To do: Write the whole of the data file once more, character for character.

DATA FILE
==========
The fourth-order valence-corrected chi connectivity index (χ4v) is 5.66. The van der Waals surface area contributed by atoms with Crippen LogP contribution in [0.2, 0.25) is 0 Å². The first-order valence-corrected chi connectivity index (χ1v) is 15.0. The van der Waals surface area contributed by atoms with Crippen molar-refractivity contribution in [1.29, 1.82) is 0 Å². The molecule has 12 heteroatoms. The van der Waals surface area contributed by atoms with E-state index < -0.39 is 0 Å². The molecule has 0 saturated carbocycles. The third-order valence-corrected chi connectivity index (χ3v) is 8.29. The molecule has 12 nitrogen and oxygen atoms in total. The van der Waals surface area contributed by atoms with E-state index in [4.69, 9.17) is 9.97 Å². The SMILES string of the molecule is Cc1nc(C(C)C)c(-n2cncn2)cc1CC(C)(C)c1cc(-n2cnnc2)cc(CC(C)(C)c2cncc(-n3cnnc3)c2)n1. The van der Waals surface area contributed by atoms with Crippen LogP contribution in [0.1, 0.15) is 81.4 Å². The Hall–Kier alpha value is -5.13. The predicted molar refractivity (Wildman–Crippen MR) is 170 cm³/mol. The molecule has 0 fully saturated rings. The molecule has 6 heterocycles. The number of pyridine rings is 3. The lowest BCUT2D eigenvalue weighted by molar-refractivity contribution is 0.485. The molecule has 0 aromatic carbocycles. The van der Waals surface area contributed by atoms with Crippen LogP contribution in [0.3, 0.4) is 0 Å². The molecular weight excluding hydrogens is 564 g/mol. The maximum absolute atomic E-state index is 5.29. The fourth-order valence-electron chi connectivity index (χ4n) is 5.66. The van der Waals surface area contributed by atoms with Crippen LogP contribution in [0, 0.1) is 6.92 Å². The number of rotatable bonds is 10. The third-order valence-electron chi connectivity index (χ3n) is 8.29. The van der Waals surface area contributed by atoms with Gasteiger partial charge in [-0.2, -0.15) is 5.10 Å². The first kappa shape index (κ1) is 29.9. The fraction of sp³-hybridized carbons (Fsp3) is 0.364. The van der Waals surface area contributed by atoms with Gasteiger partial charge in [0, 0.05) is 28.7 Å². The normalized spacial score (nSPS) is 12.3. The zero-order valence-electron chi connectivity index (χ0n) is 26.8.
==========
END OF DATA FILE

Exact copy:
The fourth-order valence-corrected chi connectivity index (χ4v) is 5.66. The van der Waals surface area contributed by atoms with Crippen LogP contribution in [0.2, 0.25) is 0 Å². The first-order valence-corrected chi connectivity index (χ1v) is 15.0. The van der Waals surface area contributed by atoms with Crippen molar-refractivity contribution in [1.29, 1.82) is 0 Å². The molecule has 12 heteroatoms. The van der Waals surface area contributed by atoms with E-state index < -0.39 is 0 Å². The molecule has 0 saturated carbocycles. The third-order valence-corrected chi connectivity index (χ3v) is 8.29. The molecule has 12 nitrogen and oxygen atoms in total. The van der Waals surface area contributed by atoms with E-state index in [4.69, 9.17) is 9.97 Å². The SMILES string of the molecule is Cc1nc(C(C)C)c(-n2cncn2)cc1CC(C)(C)c1cc(-n2cnnc2)cc(CC(C)(C)c2cncc(-n3cnnc3)c2)n1. The van der Waals surface area contributed by atoms with Crippen LogP contribution in [0.1, 0.15) is 81.4 Å². The Hall–Kier alpha value is -5.13. The predicted molar refractivity (Wildman–Crippen MR) is 170 cm³/mol. The molecule has 0 fully saturated rings. The molecule has 6 heterocycles. The number of pyridine rings is 3. The lowest BCUT2D eigenvalue weighted by molar-refractivity contribution is 0.485. The molecule has 0 aromatic carbocycles. The van der Waals surface area contributed by atoms with Crippen LogP contribution in [0.3, 0.4) is 0 Å². The molecular weight excluding hydrogens is 564 g/mol. The maximum absolute atomic E-state index is 5.29. The fourth-order valence-electron chi connectivity index (χ4n) is 5.66. The van der Waals surface area contributed by atoms with Crippen LogP contribution in [0, 0.1) is 6.92 Å². The number of rotatable bonds is 10. The third-order valence-electron chi connectivity index (χ3n) is 8.29. The van der Waals surface area contributed by atoms with Gasteiger partial charge in [-0.2, -0.15) is 5.10 Å². The first kappa shape index (κ1) is 29.9. The fraction of sp³-hybridized carbons (Fsp3) is 0.364. The van der Waals surface area contributed by atoms with Gasteiger partial charge in [0, 0.05) is 28.7 Å². The normalized spacial score (nSPS) is 12.3. The zero-order valence-electron chi connectivity index (χ0n) is 26.8.